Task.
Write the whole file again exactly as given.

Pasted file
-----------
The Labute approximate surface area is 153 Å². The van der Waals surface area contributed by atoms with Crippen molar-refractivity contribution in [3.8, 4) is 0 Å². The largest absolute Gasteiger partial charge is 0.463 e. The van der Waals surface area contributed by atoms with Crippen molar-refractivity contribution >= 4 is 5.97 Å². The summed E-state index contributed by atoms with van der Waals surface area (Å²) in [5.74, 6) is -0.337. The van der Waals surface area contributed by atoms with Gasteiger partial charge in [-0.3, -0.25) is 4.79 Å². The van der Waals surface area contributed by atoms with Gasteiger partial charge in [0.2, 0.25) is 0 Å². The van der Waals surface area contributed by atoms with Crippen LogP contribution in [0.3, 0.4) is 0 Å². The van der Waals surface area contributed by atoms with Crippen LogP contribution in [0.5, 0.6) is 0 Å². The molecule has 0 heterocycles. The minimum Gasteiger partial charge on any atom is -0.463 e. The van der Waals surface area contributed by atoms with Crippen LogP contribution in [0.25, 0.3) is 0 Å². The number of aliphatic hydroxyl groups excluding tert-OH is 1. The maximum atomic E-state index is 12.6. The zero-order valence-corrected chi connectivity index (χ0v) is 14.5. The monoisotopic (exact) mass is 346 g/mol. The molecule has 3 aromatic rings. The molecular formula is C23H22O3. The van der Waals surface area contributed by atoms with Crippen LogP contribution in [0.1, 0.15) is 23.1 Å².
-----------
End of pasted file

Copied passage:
The Labute approximate surface area is 153 Å². The van der Waals surface area contributed by atoms with Crippen molar-refractivity contribution in [3.8, 4) is 0 Å². The largest absolute Gasteiger partial charge is 0.463 e. The van der Waals surface area contributed by atoms with Crippen molar-refractivity contribution >= 4 is 5.97 Å². The summed E-state index contributed by atoms with van der Waals surface area (Å²) in [5.74, 6) is -0.337. The van der Waals surface area contributed by atoms with Gasteiger partial charge in [-0.3, -0.25) is 4.79 Å². The van der Waals surface area contributed by atoms with Gasteiger partial charge in [0.2, 0.25) is 0 Å². The van der Waals surface area contributed by atoms with Crippen LogP contribution in [0.3, 0.4) is 0 Å². The van der Waals surface area contributed by atoms with Crippen LogP contribution in [0.5, 0.6) is 0 Å². The molecule has 0 heterocycles. The minimum Gasteiger partial charge on any atom is -0.463 e. The van der Waals surface area contributed by atoms with Crippen LogP contribution in [0.25, 0.3) is 0 Å². The number of aliphatic hydroxyl groups excluding tert-OH is 1. The maximum atomic E-state index is 12.6. The zero-order valence-corrected chi connectivity index (χ0v) is 14.5. The monoisotopic (exact) mass is 346 g/mol. The molecule has 3 aromatic rings. The molecular formula is C23H22O3. The van der Waals surface area contributed by atoms with Crippen LogP contribution in [0.1, 0.15) is 23.1 Å².